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Even in discordant times, a poignant national symbol endures in Britain. It's small and red

Laura King, Los Angeles Times on

Published in News & Features

This year's Remembrance Day commemorations come at a polarizing moment. Britain is locked in acrimony over Brexit, the planned but so-far-stymied exit from the European Union.

Amid the angry debate, some see imperial nostalgia in hard-line Brexiters' sloganeering imperative: "Take back control." In 1914, when the Great War erupted, Britain was still a great power, presiding over a far-flung empire, though it emerged from the conflict bruised and battered.

"Brexit presses upon a lot of attitudes about what we aspire to, what we want our relationship with Europe and the rest of the world to be," said Clouting. "So do poppies and other kinds of remembrance -- we're honoring those who died protecting our allies, and shared values."

The annual distribution of poppy pins is largely spearheaded by a Royal British Legion charity, the Poppy Appeal, which supports veterans' causes. Many Britons say making a small donation and picking up a poppy pin is a nod to family tradition, underpinned by half-remembered lore of long-ago suffering.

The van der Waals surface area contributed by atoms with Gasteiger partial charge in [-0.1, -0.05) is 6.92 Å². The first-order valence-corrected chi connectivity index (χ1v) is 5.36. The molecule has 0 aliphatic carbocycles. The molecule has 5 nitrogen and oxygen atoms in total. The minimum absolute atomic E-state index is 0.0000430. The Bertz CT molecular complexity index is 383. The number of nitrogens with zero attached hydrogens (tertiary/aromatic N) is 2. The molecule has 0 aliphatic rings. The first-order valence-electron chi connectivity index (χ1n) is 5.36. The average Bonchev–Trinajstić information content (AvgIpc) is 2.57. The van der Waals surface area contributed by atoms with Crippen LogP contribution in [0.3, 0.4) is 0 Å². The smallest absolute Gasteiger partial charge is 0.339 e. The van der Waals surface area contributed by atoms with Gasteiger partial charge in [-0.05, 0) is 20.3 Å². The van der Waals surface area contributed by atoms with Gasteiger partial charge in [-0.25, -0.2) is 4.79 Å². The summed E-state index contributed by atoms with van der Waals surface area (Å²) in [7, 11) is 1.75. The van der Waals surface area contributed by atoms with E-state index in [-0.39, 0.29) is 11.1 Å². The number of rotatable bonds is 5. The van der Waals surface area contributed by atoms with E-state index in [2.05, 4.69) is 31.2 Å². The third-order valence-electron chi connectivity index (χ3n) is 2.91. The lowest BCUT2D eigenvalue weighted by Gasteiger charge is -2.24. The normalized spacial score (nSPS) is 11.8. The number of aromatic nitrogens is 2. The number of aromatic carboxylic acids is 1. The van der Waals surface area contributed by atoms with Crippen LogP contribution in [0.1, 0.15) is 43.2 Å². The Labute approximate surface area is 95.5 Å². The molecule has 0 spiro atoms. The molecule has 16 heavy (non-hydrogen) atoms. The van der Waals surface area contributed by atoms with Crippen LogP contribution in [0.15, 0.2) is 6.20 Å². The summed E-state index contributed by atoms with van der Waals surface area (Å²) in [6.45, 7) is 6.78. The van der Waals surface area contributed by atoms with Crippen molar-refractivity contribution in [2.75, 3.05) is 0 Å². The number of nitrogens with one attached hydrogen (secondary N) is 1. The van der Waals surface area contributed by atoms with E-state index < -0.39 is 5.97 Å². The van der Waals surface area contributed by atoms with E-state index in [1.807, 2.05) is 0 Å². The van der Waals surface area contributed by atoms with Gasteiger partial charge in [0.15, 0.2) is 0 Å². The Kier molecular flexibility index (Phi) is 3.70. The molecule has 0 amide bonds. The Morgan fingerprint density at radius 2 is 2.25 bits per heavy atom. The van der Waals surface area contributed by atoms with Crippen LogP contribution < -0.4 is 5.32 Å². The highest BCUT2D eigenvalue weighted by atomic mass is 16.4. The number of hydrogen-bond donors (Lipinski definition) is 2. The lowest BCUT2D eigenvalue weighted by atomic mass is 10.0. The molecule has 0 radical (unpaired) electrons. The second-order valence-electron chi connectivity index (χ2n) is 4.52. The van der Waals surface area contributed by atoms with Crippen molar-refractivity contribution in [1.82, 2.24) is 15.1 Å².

"I didn't know my great-granddad, of course," said Samantha Langham, harried from a day at her London sales office but pausing to drop a few one-pound coins into the tin at an appeal stand set up inside a supermarket. "But I do remember my grandfather telling me, when I was quite small, that when he was a boy my age, his own father came home from that war, and would never, ever talk about what happened over there."

The poppy for a time was also a prominent symbol of World War I remembrance in the United States, largely thanks to the immense popularity of McCrae's poem. But it eventually faded from view there -- perhaps because for most Americans, the war lacked the wrenching firsthand impact experienced by virtually everyone in Britain.

The poppy's role as public symbol may have reached its apotheosis in 2014, with a hugely successful public art installation at the Tower of London: nearly a million ceramic poppies set up in a moat.


Four years later, the centenary of the war's end, the searing Peter Jackson film "They Shall Not Grow Old" used colorized images to bring the reality of trench warfare to life, spurring fresh public interest in the wartime lot of ordinary soldiers.

The 2018 commemorations were massive -- and the poppy displays especially abundant. With no major anniversary, this year's are smaller and more low-key. But Clouting doesn't see the poppy tradition dying out any time soon.

"There's this stark realization that there are no longer any living links to this war," she said. "So we have to sort out all over again how to feel about it. Remembrance persists -- as long as people want to remember."

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